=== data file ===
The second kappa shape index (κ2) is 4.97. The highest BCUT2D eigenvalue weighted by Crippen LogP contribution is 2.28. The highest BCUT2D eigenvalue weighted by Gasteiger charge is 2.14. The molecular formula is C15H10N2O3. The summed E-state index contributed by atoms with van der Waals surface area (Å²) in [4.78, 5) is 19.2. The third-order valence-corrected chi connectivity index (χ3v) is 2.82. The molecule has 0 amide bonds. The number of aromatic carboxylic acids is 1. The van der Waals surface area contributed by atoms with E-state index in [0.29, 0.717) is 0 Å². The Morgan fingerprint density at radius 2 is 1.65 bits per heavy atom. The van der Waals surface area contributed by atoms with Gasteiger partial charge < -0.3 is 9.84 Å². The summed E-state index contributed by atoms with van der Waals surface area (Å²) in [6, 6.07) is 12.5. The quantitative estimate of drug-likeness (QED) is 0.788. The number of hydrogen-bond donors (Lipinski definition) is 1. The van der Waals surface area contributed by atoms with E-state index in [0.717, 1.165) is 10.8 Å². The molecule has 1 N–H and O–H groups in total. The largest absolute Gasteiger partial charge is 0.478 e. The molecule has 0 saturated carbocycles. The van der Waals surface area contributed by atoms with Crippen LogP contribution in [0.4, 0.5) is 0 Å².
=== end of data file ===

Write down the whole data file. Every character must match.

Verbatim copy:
The second kappa shape index (κ2) is 4.97. The highest BCUT2D eigenvalue weighted by Crippen LogP contribution is 2.28. The highest BCUT2D eigenvalue weighted by Gasteiger charge is 2.14. The molecular formula is C15H10N2O3. The summed E-state index contributed by atoms with van der Waals surface area (Å²) in [4.78, 5) is 19.2. The third-order valence-corrected chi connectivity index (χ3v) is 2.82. The molecule has 0 amide bonds. The number of aromatic carboxylic acids is 1. The van der Waals surface area contributed by atoms with E-state index in [0.29, 0.717) is 0 Å². The Morgan fingerprint density at radius 2 is 1.65 bits per heavy atom. The van der Waals surface area contributed by atoms with Gasteiger partial charge < -0.3 is 9.84 Å². The summed E-state index contributed by atoms with van der Waals surface area (Å²) in [6, 6.07) is 12.5. The quantitative estimate of drug-likeness (QED) is 0.788. The number of hydrogen-bond donors (Lipinski definition) is 1. The van der Waals surface area contributed by atoms with E-state index in [0.717, 1.165) is 10.8 Å². The molecule has 1 N–H and O–H groups in total. The largest absolute Gasteiger partial charge is 0.478 e. The molecule has 0 saturated carbocycles. The van der Waals surface area contributed by atoms with Crippen LogP contribution in [0.4, 0.5) is 0 Å².